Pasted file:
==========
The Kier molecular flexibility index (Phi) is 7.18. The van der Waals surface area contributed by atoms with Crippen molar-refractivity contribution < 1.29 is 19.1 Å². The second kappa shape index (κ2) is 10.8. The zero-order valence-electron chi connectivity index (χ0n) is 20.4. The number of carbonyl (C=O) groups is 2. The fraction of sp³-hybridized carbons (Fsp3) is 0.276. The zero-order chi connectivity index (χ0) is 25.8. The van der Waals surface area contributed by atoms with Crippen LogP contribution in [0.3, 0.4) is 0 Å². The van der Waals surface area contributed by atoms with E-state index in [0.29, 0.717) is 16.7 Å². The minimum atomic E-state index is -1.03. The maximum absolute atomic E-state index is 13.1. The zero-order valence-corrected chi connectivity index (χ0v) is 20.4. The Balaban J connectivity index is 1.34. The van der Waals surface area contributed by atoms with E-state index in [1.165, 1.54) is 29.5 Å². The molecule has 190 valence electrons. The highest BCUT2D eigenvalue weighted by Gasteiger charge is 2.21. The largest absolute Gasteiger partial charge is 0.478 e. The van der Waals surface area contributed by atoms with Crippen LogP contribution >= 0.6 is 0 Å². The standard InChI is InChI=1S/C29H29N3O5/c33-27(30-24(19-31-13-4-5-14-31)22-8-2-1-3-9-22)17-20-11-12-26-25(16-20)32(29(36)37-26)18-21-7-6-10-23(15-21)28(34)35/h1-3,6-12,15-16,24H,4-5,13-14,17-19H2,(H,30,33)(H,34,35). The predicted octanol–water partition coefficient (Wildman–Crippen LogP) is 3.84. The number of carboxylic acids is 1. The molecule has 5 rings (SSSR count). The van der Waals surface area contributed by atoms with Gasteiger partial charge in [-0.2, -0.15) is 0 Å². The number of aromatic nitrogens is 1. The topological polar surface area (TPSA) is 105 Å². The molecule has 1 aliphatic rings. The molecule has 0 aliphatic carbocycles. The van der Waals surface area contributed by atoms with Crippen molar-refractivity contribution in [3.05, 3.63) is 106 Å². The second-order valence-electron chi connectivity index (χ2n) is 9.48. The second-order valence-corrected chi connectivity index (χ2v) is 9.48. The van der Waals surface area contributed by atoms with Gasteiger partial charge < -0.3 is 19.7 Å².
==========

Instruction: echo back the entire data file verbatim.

The Kier molecular flexibility index (Phi) is 7.18. The van der Waals surface area contributed by atoms with Crippen molar-refractivity contribution < 1.29 is 19.1 Å². The second kappa shape index (κ2) is 10.8. The zero-order valence-electron chi connectivity index (χ0n) is 20.4. The number of carbonyl (C=O) groups is 2. The fraction of sp³-hybridized carbons (Fsp3) is 0.276. The zero-order chi connectivity index (χ0) is 25.8. The van der Waals surface area contributed by atoms with Crippen LogP contribution in [0.3, 0.4) is 0 Å². The van der Waals surface area contributed by atoms with E-state index in [0.29, 0.717) is 16.7 Å². The minimum atomic E-state index is -1.03. The maximum absolute atomic E-state index is 13.1. The zero-order valence-corrected chi connectivity index (χ0v) is 20.4. The Balaban J connectivity index is 1.34. The van der Waals surface area contributed by atoms with E-state index in [1.165, 1.54) is 29.5 Å². The molecule has 190 valence electrons. The highest BCUT2D eigenvalue weighted by Gasteiger charge is 2.21. The largest absolute Gasteiger partial charge is 0.478 e. The van der Waals surface area contributed by atoms with Crippen LogP contribution >= 0.6 is 0 Å². The standard InChI is InChI=1S/C29H29N3O5/c33-27(30-24(19-31-13-4-5-14-31)22-8-2-1-3-9-22)17-20-11-12-26-25(16-20)32(29(36)37-26)18-21-7-6-10-23(15-21)28(34)35/h1-3,6-12,15-16,24H,4-5,13-14,17-19H2,(H,30,33)(H,34,35). The predicted octanol–water partition coefficient (Wildman–Crippen LogP) is 3.84. The number of carboxylic acids is 1. The molecule has 5 rings (SSSR count). The van der Waals surface area contributed by atoms with Gasteiger partial charge in [-0.2, -0.15) is 0 Å². The number of aromatic nitrogens is 1. The topological polar surface area (TPSA) is 105 Å². The molecule has 1 aliphatic rings. The molecule has 0 aliphatic carbocycles. The van der Waals surface area contributed by atoms with Crippen molar-refractivity contribution in [3.05, 3.63) is 106 Å². The second-order valence-electron chi connectivity index (χ2n) is 9.48. The second-order valence-corrected chi connectivity index (χ2v) is 9.48. The van der Waals surface area contributed by atoms with Gasteiger partial charge < -0.3 is 19.7 Å².